Document Type

Article

Abstract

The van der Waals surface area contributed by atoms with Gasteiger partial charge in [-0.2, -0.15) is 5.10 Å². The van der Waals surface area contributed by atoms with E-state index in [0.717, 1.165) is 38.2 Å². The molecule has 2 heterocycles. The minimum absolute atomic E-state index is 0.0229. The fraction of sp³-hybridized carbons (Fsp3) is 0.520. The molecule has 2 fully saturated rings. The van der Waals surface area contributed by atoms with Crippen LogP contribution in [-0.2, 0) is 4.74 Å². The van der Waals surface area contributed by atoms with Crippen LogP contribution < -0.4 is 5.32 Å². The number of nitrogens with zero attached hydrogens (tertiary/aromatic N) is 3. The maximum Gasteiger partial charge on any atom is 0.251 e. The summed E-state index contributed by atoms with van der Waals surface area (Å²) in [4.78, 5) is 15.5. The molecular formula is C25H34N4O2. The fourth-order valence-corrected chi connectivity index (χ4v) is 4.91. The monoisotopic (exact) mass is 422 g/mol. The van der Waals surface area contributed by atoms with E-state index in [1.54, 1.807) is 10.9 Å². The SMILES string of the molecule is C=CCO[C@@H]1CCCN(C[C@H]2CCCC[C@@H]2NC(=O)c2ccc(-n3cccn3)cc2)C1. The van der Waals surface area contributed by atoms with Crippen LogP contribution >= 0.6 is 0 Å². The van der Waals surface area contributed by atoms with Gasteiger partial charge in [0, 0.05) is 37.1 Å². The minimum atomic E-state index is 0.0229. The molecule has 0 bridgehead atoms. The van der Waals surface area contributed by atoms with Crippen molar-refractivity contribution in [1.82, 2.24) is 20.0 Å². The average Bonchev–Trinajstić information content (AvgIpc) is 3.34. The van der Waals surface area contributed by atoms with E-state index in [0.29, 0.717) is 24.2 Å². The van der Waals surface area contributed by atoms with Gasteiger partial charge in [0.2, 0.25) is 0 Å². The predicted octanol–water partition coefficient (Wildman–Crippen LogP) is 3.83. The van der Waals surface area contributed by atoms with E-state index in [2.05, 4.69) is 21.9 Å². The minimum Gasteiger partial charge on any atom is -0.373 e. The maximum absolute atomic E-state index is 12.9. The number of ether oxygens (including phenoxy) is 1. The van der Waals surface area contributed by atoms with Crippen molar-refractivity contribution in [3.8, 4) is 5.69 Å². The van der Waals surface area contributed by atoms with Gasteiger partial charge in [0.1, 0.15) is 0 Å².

On average, students from rural schools have lower aspirations, graduate at lower rates, and pursue four-year degrees at lower rates than students in urban and suburban areas. These differences have often been attributed to lower socioeconomic status and the lower levels of education obtained by parents in rural areas. This study attempts to add to this research by taking a qualitative look at the social norms and structures of rural high schools. How do rural high schools and communities encourage and/or discourage achievement and the pursuit of higher education? What effect does the rural context have on high achieving students with college aspirations? To better understand these questions, college students who attended rural high schools were interviewed about their high school experience and the transition to college. Findings show that these students often went against community norms and overcame structural objects in the pursuit of higher education. Effects varied according to the availability of advanced classes and the extent of information and support available to high aspiring students.

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